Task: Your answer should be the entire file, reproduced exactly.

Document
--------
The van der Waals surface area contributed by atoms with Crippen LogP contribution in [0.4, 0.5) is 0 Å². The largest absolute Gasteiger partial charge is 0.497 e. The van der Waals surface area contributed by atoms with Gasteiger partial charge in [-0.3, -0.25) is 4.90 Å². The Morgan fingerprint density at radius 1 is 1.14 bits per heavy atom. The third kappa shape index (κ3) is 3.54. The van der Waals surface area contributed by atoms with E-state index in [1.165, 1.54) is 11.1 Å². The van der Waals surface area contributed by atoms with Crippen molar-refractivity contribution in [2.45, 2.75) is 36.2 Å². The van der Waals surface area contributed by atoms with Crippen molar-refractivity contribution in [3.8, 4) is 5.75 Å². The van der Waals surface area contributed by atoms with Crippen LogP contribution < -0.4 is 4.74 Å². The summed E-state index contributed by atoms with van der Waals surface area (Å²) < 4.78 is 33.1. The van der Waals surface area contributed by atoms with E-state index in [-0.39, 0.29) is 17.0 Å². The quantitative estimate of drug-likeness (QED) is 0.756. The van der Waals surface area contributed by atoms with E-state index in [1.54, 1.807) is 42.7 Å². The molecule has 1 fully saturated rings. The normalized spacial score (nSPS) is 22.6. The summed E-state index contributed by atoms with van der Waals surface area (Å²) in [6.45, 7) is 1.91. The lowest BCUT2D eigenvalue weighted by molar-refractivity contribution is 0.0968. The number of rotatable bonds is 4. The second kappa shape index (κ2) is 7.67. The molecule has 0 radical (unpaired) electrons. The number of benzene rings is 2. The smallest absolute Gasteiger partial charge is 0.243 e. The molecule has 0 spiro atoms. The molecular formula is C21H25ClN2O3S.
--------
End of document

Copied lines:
The van der Waals surface area contributed by atoms with Crippen LogP contribution in [0.4, 0.5) is 0 Å². The largest absolute Gasteiger partial charge is 0.497 e. The van der Waals surface area contributed by atoms with Gasteiger partial charge in [-0.3, -0.25) is 4.90 Å². The Morgan fingerprint density at radius 1 is 1.14 bits per heavy atom. The third kappa shape index (κ3) is 3.54. The van der Waals surface area contributed by atoms with E-state index in [1.165, 1.54) is 11.1 Å². The van der Waals surface area contributed by atoms with Crippen molar-refractivity contribution in [2.45, 2.75) is 36.2 Å². The van der Waals surface area contributed by atoms with Crippen molar-refractivity contribution in [3.8, 4) is 5.75 Å². The van der Waals surface area contributed by atoms with Crippen LogP contribution < -0.4 is 4.74 Å². The summed E-state index contributed by atoms with van der Waals surface area (Å²) < 4.78 is 33.1. The van der Waals surface area contributed by atoms with E-state index in [-0.39, 0.29) is 17.0 Å². The quantitative estimate of drug-likeness (QED) is 0.756. The van der Waals surface area contributed by atoms with E-state index in [1.54, 1.807) is 42.7 Å². The molecule has 1 fully saturated rings. The normalized spacial score (nSPS) is 22.6. The summed E-state index contributed by atoms with van der Waals surface area (Å²) in [6.45, 7) is 1.91. The lowest BCUT2D eigenvalue weighted by molar-refractivity contribution is 0.0968. The number of rotatable bonds is 4. The second kappa shape index (κ2) is 7.67. The molecule has 0 radical (unpaired) electrons. The number of benzene rings is 2. The smallest absolute Gasteiger partial charge is 0.243 e. The molecule has 0 spiro atoms. The molecular formula is C21H25ClN2O3S.